What is a Lisfranc injury, who is most at risk for this problem, and how can it be treated? While relatively rare in the general population, this injury is a major problem for athletes, especially football players. And, if not treated quickly and effectively, it can result in lasting complications and loss of functionality. So, how can you fully recover and stay in the game? Keep reading to find out!
How Serious is a Lisfranc Injury?
If you play football, you have a higher risk for getting a Lisfranc injury. In fact, in the general population, about 1 in 55,000 people will suffer a Lisfranc injury. But if you play football? Your risk rises dramatically. In fact, between the 2009 and 2020 NFL seasons, 33 NFL players sustained this injury, with offensive linemen and running backs facing the highest risk. And those statistics don't take into account the many middle and high school football players putting their midfoot at risk every time they hit the turf.
Making matters more challenging for athletes? This injury is both hard to diagnose and hard to heal. For that reason, it's important to recognize the symptoms of this sports injury. That way, you can seek immediate treatment. And avoid getting sidelined for extended periods of time.
What is a Lisfranc Injury?
A Lisfranc injury affects the Lisfranc or tarsometatarsal joint. But this term actually describes several joints in your midfoot. They work together to connect your front and back foot, surrounding the cuboid bone and cuneiform bones. And, together, the bones and joints stabilize your foot when you move. As a result, a Lisfranc injury makes walking difficult. Even worse for athletes, it makes playing physical sports like football almost impossible.
Football and The Midfoot: A Toxic Relationship
Why is a Lisfranc injury such a common football problem? It all has to do with unnatural foot movements. Basically, this injury occurs when your foot is planted, but applied forces cause it to rotate. (In that way, it's similar to a turf toe injury.) Most often, this problematic movement comes when players need to suddenly change directions. Or when they get tackled, causing their midfoot to twist while stuck on the ground.
Symptoms and Diagnosis
Lisfranc Injury symptoms include sharp midfoot pain that makes weight bearing very difficult. The foot will also swell and show bruises, mostly on the bottom of the foot. While we can often diagnose this injury with a physical exam and oral history, you may also need X-rays, an ultrasound, MRI or CT scan to detect a less severe injury.
Can You Move Your Toes with a Lisfranc Injury?
In addition to the symptoms we just described, it will be diffiucult to stand on your tiptoes. Doing so will put too much stress on your midfoot, and you will likely notice immediate pain, even if you've sustained a minor injury. Additionally, if you try to move your toes up and down, you'll also experience pain, again because of the added pressure to your injured midfoot.
Treatment: Can Lisfranc Heal Without Surgery?
With a stable injury, we can treat the foot with six-to-eight weeks of immobilization. (That could mean a cast or walking boot.) Following this period, we'll most likely recommend physical therapy to help regain lost strength. And to get you back into competitive shape, without risking reinjury.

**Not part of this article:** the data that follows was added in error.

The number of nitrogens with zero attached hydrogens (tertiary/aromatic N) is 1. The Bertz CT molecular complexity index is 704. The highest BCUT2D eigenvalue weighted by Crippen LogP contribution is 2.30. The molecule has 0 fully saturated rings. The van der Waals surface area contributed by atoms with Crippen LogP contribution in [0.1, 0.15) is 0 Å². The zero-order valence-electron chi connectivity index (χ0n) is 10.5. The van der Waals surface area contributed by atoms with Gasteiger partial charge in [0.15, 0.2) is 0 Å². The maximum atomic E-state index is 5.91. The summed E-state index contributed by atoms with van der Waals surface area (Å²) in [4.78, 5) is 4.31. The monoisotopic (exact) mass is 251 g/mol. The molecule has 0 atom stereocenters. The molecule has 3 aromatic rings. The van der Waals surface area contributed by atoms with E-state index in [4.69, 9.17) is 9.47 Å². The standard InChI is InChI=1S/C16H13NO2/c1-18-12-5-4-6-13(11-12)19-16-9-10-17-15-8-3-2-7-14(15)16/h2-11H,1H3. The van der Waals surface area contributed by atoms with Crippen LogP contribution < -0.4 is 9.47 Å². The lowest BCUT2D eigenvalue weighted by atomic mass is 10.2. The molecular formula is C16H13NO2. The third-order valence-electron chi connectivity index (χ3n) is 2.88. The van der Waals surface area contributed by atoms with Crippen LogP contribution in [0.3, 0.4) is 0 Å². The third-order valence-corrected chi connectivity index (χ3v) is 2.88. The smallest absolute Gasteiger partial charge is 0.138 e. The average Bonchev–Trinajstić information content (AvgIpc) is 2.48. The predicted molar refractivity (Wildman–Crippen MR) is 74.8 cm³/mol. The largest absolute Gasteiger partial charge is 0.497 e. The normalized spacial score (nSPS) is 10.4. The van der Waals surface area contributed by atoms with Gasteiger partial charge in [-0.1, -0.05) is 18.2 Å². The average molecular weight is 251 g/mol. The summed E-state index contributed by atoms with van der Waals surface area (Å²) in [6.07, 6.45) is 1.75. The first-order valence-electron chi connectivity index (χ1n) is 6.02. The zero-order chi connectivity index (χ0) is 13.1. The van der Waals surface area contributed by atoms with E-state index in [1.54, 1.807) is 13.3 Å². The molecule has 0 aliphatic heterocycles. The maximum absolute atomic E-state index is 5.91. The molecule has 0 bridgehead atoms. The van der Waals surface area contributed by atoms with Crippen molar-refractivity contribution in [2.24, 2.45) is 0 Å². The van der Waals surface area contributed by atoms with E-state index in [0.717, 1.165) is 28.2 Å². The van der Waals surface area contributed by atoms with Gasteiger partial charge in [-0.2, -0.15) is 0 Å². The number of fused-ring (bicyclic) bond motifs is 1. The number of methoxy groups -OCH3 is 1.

In many cases, the only way to treat a Lisfranc injury is with surgery. During this procedure, we stabilize your joints so the foot can heal. This could mean using screws and plates, or it could mean fusing your joints together. After surgery, your treatment plan will still require six-to-eight weeks of non-weight-bearing immobilization, as well as physical therapy. Luckily, this surgery has a high success rate, with this study from the Kansas Journal of Medicine proving that most athletes who have this procedure are to return to their sport withing 30 weeks of their surgery. And, when they get back in the game, their feet have regained an average of 87% of previous functioning.
How long does it take to recover?
How long does it take for Lisfranc injuries to heal? Well, the answer truly depends on the severity of your initial injury. With a minor injury, when you only sustain a strain, your could heal fairly quickly, in about eight weeks. However, if your injury requires surgical repair, you'll need to heal for a minimum of four months. And your recovery could last a full year.
What are the long term effects of a Lisfranc injury?
Even if you heal completely, your foot could experience lasting effects after suffering a Lisfranc injury. With proper care, you should be able to return to your pre-injury activity level. But you may experience lingering pain or stiffness, and weakness may be a problem as well. Going forward, you may have a higher risk for developing arthritis in your midfoot arthritis, along with chronic pain, or a flat foot deformity. Additionally, if your injury goes undiagnosed or treated for too long, pressure could build up in the area, causing damage to your foot's nerves, blood vessels and muscles.
Whether or not you need surgery, it's important for you to understand the seriousness of this sports injury. Regardless of your treatmen plan, you won't be able to play football again for at least 10 weeks following your injury. Now, we know that hearing those words is miserable for athletes. But we hope that doesn't make you try and play through the pain because, the longer you wait to seek care, the longer that down time will be. So, at the first sign of a Lisfranc injury, schedule an immediate appointment with Dr. Alvin Cowans. He'll get you off the bench and back in action as soon as it is safely possible to do so!